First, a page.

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Rosa Lee : a mother and her family in urban America

Author: Leon Dash
Publisher: New York, NY : BasicBooks, ©1996.
Edition/Format:   Book : Biography : English : 1st edView all editions and formats
Database:WorldCat
Summary:
For four years, reporter Leon Dash followed the lives of Rosa Lee Cunningham, her eight children, and five of her grandchildren, in an effort to capture the stark reality of life in the growing black underclass. As a black journalist troubled by the crisis in urban America, he wanted readers to share his discomfort and alarm. Dash's reports in the Washington Post touched a powerful nerve - 4,600 readers called the
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Genre/Form: Case studies
Additional Physical Format: Online version:
Dash, Leon.
Rosa Lee.
New York, NY : BasicBooks, c1996
(OCoLC)604839050
Online version:
Dash, Leon.
Rosa Lee.
New York, NY : BasicBooks, c1996
(OCoLC)609085077
Named Person: Rosa Lee Cunningham; Rosa Lee Cunningham
Material Type: Biography
Document Type: Book
All Authors / Contributors: Leon Dash
ISBN: 0465070922 9780465070923 0060993715 9780060993719
OCLC Number: 34618035
Description: 279 p. : ill. ; 22 cm.
Responsibility: Leon Dash.
More information:

Abstract:

For four years, reporter Leon Dash followed the lives of Rosa Lee Cunningham, her eight children, and five of her grandchildren, in an effort to capture the stark reality of life in the growing black underclass. As a black journalist troubled by the crisis in urban America, he wanted readers to share his discomfort and alarm. Dash's reports in the Washington Post touched a powerful nerve - 4,600 readers called the paper in response - and received critical acclaim as.

well, winning both the Pulitzer Prize and the Robert F. Kennedy Journalism Award. (The Kennedy prize board called his series a "tour de force" that "sets the standard for reporting about poverty.") Dash continued reporting even after his articles were published, and in this book he provides the complete, unvarnished family portrait. But Leon Dash does more than simply report facts; he becomes an integral part of Rosa Lee's daily life, driving her to the methadone clinic,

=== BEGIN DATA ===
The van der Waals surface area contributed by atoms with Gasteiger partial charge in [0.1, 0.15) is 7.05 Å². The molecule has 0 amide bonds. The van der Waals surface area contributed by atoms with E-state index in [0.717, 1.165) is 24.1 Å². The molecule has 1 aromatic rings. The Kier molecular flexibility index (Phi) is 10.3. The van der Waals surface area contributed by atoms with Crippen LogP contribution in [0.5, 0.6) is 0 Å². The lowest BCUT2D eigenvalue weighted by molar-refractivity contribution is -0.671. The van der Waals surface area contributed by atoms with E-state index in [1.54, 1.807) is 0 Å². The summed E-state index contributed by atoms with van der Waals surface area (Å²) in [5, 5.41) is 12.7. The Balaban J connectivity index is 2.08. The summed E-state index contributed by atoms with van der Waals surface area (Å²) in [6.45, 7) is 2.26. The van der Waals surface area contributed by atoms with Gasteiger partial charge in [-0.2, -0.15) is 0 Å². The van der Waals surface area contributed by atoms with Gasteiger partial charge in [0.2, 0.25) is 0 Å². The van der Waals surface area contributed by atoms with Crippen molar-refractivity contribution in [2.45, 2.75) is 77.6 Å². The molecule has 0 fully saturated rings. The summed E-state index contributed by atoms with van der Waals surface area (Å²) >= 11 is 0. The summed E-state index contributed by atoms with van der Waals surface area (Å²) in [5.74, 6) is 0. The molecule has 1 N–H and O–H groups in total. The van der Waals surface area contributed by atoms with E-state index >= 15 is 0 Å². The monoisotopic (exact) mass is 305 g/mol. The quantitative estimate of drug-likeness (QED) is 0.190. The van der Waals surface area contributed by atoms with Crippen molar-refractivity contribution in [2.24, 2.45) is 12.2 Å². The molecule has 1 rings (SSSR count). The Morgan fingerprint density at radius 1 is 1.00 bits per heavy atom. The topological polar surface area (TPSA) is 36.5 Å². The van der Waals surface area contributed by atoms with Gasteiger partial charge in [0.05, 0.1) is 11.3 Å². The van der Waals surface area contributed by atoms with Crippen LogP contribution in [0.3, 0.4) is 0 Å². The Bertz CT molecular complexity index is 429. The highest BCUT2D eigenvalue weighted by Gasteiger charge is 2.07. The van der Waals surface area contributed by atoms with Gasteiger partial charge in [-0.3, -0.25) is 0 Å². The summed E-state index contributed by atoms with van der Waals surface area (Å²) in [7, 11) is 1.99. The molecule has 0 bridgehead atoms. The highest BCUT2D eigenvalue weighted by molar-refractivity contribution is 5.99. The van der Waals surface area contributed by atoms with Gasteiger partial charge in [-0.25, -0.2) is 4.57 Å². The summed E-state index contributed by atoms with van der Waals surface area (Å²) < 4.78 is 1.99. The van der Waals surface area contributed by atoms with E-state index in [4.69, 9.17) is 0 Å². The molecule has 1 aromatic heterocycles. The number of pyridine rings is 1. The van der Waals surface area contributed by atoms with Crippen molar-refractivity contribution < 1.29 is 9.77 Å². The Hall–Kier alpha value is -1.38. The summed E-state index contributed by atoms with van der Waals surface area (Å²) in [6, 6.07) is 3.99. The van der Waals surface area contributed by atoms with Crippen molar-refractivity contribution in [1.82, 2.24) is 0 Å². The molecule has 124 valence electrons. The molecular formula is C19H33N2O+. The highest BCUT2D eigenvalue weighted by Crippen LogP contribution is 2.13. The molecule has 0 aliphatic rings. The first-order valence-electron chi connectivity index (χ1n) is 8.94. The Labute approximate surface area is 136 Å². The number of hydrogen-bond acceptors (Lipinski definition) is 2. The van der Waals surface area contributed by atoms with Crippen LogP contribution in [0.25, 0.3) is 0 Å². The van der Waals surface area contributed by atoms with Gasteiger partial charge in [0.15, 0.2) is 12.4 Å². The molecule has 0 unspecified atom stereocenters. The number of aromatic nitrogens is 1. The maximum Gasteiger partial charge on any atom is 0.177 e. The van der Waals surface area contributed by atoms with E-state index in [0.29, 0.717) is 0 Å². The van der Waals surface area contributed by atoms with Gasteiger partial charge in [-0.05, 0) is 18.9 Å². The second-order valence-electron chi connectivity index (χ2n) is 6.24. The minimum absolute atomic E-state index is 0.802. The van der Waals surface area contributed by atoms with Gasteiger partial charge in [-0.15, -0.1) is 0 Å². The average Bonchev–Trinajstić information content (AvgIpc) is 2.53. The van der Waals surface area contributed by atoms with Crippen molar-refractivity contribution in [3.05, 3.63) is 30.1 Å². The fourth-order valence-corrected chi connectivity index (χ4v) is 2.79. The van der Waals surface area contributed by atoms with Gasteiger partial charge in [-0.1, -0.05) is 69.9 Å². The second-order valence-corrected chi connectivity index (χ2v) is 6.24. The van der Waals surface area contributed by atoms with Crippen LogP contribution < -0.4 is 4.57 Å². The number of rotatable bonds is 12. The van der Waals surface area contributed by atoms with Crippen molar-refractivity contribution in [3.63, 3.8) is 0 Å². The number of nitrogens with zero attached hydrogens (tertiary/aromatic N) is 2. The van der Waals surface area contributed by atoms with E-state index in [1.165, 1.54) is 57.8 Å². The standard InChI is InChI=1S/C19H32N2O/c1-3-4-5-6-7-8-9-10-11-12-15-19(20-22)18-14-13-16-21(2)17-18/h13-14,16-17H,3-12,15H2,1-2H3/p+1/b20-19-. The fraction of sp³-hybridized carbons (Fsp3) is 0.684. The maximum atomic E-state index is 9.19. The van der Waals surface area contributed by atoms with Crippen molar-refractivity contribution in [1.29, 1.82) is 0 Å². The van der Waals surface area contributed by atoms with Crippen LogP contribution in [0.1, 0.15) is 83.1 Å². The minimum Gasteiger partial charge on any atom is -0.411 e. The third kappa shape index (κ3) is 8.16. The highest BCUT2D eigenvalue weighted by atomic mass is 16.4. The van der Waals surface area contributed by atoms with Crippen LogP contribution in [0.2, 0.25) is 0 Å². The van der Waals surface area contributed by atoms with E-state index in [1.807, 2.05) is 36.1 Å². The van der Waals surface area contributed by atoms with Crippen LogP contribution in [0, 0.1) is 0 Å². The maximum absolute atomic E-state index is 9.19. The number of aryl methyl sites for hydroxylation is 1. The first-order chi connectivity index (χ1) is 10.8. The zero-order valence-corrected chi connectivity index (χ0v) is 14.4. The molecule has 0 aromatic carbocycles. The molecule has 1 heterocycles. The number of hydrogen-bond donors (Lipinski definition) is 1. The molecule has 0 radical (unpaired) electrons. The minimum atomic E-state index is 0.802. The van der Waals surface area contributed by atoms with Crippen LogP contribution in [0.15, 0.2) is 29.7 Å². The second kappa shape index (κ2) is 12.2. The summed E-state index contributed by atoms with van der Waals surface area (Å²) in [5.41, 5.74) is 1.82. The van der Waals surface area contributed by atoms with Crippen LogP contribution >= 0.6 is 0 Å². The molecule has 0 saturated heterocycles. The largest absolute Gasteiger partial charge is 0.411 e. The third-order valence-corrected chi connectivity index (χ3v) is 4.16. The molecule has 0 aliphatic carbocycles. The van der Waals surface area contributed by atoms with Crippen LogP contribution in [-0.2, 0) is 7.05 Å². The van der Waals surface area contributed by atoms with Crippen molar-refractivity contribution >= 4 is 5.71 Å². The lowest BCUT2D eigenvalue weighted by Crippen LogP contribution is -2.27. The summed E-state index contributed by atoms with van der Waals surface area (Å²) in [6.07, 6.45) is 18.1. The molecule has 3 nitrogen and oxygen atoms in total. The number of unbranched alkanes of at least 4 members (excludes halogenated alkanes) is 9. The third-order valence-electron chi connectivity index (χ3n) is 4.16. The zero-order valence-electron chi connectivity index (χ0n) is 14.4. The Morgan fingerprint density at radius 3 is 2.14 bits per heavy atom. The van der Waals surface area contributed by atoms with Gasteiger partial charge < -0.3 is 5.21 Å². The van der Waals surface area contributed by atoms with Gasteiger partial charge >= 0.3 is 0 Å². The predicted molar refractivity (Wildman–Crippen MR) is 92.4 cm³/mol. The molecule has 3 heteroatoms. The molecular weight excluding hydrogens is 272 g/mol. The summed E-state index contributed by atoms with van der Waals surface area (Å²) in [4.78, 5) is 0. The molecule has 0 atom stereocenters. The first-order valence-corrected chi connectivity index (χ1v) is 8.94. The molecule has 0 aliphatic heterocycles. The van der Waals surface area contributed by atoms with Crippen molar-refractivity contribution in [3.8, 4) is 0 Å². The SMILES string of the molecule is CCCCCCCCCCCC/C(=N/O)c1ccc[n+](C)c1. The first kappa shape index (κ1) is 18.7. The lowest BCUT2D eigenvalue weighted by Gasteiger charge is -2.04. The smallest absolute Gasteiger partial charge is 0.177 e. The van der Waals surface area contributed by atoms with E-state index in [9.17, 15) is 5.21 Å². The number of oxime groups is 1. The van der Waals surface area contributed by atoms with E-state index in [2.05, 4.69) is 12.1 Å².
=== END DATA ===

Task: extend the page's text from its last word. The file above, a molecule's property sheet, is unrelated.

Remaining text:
helping her read her mail, visiting her in the hospital. While maintaining his journalistic distance - he never lends her money or intervenes with the city bureaucracy - Dash can't help forging a powerful bond with Rosa Lee. Once, after uncharacteristically losing his temper, Dash offers an apology, which she waves aside. "That lets me know that you're really concerned about me," she says. "That means a lot to a woman like me, who has been used and misused. People don't.

give a damn about me!" Rosa Lee's life story challenges the pieties of left and right: she has made choices that were often unwise and has paid the price for her actions, but through it all she cares about doing the right thing, even if she cannot always find the inner strength to do so. When she agreed to let Dash chronicle her life, she said simply, "Maybe I can help somebody not follow in my footsteps." Those who read this poignant and provocative portrait will find.

that Rosa Lee's voice is one than cannot be ignored, and through her experiences we see the magnitude of the problems facing urban America today.

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